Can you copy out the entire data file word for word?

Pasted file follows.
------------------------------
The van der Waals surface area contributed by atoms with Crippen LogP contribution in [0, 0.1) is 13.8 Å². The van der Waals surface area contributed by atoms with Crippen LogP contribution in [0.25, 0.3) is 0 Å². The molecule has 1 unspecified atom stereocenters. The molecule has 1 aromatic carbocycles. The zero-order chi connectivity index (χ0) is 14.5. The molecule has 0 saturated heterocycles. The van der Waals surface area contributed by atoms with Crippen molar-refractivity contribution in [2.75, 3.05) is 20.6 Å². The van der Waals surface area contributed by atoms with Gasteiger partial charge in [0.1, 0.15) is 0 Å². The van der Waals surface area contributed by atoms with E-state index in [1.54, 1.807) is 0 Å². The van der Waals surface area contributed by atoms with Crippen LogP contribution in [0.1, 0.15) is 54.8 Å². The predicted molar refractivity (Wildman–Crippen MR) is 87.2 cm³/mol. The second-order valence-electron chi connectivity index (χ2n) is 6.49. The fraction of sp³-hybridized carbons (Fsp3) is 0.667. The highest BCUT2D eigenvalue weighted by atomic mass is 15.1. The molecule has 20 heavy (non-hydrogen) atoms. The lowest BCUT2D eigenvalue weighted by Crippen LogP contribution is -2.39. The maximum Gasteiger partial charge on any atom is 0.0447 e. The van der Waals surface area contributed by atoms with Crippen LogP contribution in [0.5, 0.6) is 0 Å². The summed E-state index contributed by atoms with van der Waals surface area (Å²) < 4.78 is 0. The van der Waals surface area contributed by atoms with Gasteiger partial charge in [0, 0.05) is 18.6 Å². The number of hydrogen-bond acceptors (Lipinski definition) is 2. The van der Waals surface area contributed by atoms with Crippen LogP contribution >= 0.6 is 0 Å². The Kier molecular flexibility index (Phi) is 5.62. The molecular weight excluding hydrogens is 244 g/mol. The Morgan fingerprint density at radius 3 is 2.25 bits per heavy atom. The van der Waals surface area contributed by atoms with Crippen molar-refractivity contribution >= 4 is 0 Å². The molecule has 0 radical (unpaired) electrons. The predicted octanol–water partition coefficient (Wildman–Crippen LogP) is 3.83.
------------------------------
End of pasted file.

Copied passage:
The van der Waals surface area contributed by atoms with Crippen LogP contribution in [0, 0.1) is 13.8 Å². The van der Waals surface area contributed by atoms with Crippen LogP contribution in [0.25, 0.3) is 0 Å². The molecule has 1 unspecified atom stereocenters. The molecule has 1 aromatic carbocycles. The zero-order chi connectivity index (χ0) is 14.5. The molecule has 0 saturated heterocycles. The van der Waals surface area contributed by atoms with Crippen molar-refractivity contribution in [2.75, 3.05) is 20.6 Å². The van der Waals surface area contributed by atoms with Gasteiger partial charge in [0.1, 0.15) is 0 Å². The van der Waals surface area contributed by atoms with E-state index in [1.54, 1.807) is 0 Å². The van der Waals surface area contributed by atoms with Crippen LogP contribution in [0.1, 0.15) is 54.8 Å². The predicted molar refractivity (Wildman–Crippen MR) is 87.2 cm³/mol. The second-order valence-electron chi connectivity index (χ2n) is 6.49. The fraction of sp³-hybridized carbons (Fsp3) is 0.667. The highest BCUT2D eigenvalue weighted by atomic mass is 15.1. The molecule has 20 heavy (non-hydrogen) atoms. The lowest BCUT2D eigenvalue weighted by Crippen LogP contribution is -2.39. The maximum Gasteiger partial charge on any atom is 0.0447 e. The van der Waals surface area contributed by atoms with Crippen LogP contribution in [0.5, 0.6) is 0 Å². The summed E-state index contributed by atoms with van der Waals surface area (Å²) < 4.78 is 0. The van der Waals surface area contributed by atoms with Gasteiger partial charge in [0, 0.05) is 18.6 Å². The number of hydrogen-bond acceptors (Lipinski definition) is 2. The van der Waals surface area contributed by atoms with Crippen LogP contribution >= 0.6 is 0 Å². The Kier molecular flexibility index (Phi) is 5.62. The molecular weight excluding hydrogens is 244 g/mol. The Morgan fingerprint density at radius 3 is 2.25 bits per heavy atom. The van der Waals surface area contributed by atoms with Crippen molar-refractivity contribution >= 4 is 0 Å². The molecule has 0 radical (unpaired) electrons. The predicted octanol–water partition coefficient (Wildman–Crippen LogP) is 3.83.